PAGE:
Gajrela – Indian Carrot Dessert Recipe

Close up of this carrot based dessert sprinkled with chopped pistachio nuts and a scoop of white vanilla ice cream in the top right hand corner

Gajrela is one of my all time favourite Indian desserts (especially the one my Nan makes) and it is a very popular dessert in India. It is traditionally served at celebrations, such as festivals and weddings and goes perfectly served warm with either kulfi or vanilla ice cream.

The traditional recipe is based around carrots cooked in ghee with milk, cardamom and sugar, however I’ve given my recipe a twist and added orange zest, orange oil and ground almonds to the mix. I introduced this dessert at the supper Clubs I regularly host, where I serve it with a gorgeous chai ice cream that was especially developed by the Brozen Ice Cream company to compliment the wonderful flavours. It has been a huge hit with all my diners, so much so that I also recently demonstrated it at in the Chef’s Theatre of the UK’s biggest Foodies Fest when they were in Bristol

I have also developed the recipe to be suitable for vegans by substituting the ghee/butter with coconut oil and raplacing the cream with soya cream.

What’s In It?

  • 1 tbsp Ghee/Unsalted Butter
  • 1kg Carrots (finely grated)
  • 200ml Single Cream (plus extra to taste)
  • 150g Golden Caster Sugar (plus extra to taste)
  • 100g Ground Almonds
  • Zest of 4 medium Oranges
  • 20 Cardamom Pods (ground)
  • 1tbsp Orange Extract
  • 100g Sultanas (Optional)
  • Chopped Pistachios (Optional)

How Do I Make It?

Heat the ghee/unsalted butter in a large saucepan until melted.

Stir in the grated carrots and cook for 5 minutes, making sure the mixture doesn’t stick to the bottom of the pan.

Add the orange zest, orange extract and ground cardamom seeds to the carrot. Mix well and cook for a further 5 minutes, continuing to stir regularly, so that the mixture doesn’t stick.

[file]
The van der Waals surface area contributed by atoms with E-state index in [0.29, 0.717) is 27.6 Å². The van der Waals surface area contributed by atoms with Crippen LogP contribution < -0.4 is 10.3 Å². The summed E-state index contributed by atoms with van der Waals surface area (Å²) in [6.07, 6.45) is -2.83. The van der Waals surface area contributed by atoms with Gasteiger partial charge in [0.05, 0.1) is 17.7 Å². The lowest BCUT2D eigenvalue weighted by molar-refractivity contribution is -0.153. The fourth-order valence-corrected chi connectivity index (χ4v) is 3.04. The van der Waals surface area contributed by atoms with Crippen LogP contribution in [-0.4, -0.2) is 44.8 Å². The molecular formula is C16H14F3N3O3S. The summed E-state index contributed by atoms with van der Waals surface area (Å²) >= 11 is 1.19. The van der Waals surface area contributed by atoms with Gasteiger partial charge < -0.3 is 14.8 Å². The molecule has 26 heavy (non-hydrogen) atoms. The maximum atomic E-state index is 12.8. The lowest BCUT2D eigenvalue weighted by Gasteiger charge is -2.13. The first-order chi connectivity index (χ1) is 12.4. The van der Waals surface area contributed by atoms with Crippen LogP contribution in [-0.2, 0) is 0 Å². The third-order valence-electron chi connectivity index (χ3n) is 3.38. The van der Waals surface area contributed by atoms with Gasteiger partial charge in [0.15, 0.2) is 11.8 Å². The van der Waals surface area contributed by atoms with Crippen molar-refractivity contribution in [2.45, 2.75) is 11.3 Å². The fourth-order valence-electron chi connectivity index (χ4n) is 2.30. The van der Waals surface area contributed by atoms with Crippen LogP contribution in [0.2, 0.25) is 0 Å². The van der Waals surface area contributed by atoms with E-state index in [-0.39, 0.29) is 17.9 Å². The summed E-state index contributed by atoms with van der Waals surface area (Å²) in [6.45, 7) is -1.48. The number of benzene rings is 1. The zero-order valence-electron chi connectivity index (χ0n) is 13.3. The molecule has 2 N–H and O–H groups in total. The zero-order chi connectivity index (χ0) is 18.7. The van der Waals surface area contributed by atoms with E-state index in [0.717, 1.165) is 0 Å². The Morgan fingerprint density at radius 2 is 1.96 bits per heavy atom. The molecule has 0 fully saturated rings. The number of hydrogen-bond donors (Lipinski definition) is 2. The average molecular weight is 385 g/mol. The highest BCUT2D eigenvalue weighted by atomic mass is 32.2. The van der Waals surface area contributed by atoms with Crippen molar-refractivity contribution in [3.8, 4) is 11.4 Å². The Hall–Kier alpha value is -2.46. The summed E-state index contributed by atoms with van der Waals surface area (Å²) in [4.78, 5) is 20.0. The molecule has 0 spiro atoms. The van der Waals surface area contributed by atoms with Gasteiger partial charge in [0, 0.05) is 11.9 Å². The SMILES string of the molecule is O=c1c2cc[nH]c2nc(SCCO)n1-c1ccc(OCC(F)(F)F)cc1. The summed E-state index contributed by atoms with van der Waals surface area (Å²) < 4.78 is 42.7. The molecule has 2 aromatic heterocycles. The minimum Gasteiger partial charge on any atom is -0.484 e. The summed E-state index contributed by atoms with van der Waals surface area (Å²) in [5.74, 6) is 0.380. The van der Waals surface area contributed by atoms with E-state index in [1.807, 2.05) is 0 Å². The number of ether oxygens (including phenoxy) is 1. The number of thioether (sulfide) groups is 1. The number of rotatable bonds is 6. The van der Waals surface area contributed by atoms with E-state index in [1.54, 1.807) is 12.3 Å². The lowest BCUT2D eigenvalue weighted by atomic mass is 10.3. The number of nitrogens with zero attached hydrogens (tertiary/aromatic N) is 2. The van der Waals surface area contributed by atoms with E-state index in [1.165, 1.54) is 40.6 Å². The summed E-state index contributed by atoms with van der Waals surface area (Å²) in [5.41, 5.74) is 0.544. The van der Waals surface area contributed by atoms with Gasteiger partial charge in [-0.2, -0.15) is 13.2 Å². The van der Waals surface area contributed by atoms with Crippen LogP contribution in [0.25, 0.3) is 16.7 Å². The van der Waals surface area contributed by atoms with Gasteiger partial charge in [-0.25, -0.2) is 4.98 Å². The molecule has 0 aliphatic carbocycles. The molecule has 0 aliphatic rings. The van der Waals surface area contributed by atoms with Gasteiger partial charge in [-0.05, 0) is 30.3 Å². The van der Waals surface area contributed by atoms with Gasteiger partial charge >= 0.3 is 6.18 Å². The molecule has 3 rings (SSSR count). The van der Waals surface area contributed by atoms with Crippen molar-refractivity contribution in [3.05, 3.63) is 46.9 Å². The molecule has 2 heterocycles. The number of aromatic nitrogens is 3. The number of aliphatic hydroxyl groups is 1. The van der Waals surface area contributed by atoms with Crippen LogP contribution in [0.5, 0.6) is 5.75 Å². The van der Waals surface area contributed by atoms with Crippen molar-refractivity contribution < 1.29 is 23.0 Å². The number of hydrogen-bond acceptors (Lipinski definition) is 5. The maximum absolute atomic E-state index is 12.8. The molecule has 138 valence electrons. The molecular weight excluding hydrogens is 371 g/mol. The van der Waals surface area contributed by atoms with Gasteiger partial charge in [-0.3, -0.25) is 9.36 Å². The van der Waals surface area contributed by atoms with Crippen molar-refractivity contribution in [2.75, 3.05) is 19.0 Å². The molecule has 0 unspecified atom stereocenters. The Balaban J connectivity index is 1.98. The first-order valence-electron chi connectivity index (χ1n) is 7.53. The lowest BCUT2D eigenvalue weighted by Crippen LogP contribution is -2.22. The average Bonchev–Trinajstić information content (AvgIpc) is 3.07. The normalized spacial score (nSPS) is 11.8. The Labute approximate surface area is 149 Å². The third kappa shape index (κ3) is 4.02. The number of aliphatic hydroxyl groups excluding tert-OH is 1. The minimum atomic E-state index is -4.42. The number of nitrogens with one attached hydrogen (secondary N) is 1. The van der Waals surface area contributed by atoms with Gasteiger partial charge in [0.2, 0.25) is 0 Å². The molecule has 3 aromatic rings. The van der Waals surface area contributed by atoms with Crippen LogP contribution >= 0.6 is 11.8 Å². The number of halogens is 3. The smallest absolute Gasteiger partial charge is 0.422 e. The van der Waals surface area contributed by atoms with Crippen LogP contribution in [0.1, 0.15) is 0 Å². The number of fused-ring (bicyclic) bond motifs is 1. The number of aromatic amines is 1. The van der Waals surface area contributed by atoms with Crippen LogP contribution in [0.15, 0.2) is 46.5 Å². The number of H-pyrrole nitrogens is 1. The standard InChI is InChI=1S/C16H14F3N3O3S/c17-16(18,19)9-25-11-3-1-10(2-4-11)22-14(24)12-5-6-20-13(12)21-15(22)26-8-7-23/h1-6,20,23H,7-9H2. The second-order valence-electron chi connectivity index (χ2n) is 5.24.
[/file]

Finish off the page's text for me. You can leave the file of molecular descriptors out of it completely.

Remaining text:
Add 100ml of the single cream, stir and then lower the heat and cook for 15 minutes. Remember to stir every now and again so that the mixture doesn’t burn.

When the mixture has absorbed the cream and reduced ever so slightly, stir in the sugar and cook for a further 15 minutes. Keep stirring.

Pour in the remaining single cream (and the sultanas if using), stir and cook on a low heat for a further 15 minutes. And yep you guessed it – keep stirring!

Stir in the ground almonds and continue to slow cook on a low heat for 5-10 minutes until the mixture has absorbed and reduced. You’ll know it ready when the mixture starts to come together in a ball and look fudge-like.

Serve warm, sprinkled with chopped pistachio (if using) and a scoop of vanilla ice cream!

TOP TIP – This is one of those recipes that just gets better and better the longer you leave it, so try eating it a couple of days after you’ve made it. Although let’s be honest… it’s unlikely to last more than a day!

The Art of Healthy Living Taste Test

A pudding that sounds as if it’s going to be an ooey, gooey, chewy version of carrot cake and demands vanilla ice cream to be served with it… well it certainly made my eyes light up that’s for sure! It takes a bit of time and attention granted, but I made this with my daughter and we both loved seeing how the mixture slowly reduced down and become more sticky. Plus, if you help out you get to taste… and taste we did!

I tried it out on the family for pudding one evening and it went down a storm, with all of us mmm’ing and yumming our way through it, and more or less licking the bowls out at the end. Luckily for me, I saved a bit to pop in the fridge for another day and I can confirm it tastes just as yummy cold as it does warm.

I’d never have thought that the combination of carrots and cream could produce such a heavenly tasting pudding, but my goodness each and every single one of those mouthfuls was pure bliss. Plus you gotta love a pudding that gets a veggie into your kids without them realising!!

Anupreet Attridge is a married mum of two who has a passion for fusion cooking and is a self-confessed beauty junkie. She currently teaches Indian Cookery and is in the process of writing her own cookbook.

Anupreet has hosted 2 successful pop up restaurant evenings at the Primrose Cafe in Bristol and has recently made her debut appearance at the Bristol Foodies Festival where she demoed this very dessert!

She draws her inspiration from various styles and cultures and focuses on using unprocessed, organic and unrefined ingredients.

You can find another one of her recipes here —>

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